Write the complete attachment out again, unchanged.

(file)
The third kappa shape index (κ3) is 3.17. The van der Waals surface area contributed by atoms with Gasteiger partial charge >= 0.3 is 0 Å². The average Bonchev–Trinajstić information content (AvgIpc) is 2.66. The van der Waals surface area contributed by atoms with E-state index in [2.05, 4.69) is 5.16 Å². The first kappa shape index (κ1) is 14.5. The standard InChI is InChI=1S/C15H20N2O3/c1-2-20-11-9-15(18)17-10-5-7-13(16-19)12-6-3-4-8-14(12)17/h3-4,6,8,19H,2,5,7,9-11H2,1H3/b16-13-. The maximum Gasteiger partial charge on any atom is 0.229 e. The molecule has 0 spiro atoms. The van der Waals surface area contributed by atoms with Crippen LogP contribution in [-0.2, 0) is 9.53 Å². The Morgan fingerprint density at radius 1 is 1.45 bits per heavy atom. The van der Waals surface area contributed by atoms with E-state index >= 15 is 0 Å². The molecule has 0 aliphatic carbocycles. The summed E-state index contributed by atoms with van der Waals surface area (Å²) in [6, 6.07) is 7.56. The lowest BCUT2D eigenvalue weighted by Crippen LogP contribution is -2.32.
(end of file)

The third kappa shape index (κ3) is 3.17. The van der Waals surface area contributed by atoms with Gasteiger partial charge >= 0.3 is 0 Å². The average Bonchev–Trinajstić information content (AvgIpc) is 2.66. The van der Waals surface area contributed by atoms with E-state index in [2.05, 4.69) is 5.16 Å². The first kappa shape index (κ1) is 14.5. The standard InChI is InChI=1S/C15H20N2O3/c1-2-20-11-9-15(18)17-10-5-7-13(16-19)12-6-3-4-8-14(12)17/h3-4,6,8,19H,2,5,7,9-11H2,1H3/b16-13-. The maximum Gasteiger partial charge on any atom is 0.229 e. The molecule has 0 spiro atoms. The van der Waals surface area contributed by atoms with Crippen LogP contribution in [-0.2, 0) is 9.53 Å². The Morgan fingerprint density at radius 1 is 1.45 bits per heavy atom. The van der Waals surface area contributed by atoms with E-state index >= 15 is 0 Å². The molecule has 0 aliphatic carbocycles. The summed E-state index contributed by atoms with van der Waals surface area (Å²) in [6, 6.07) is 7.56. The lowest BCUT2D eigenvalue weighted by Crippen LogP contribution is -2.32.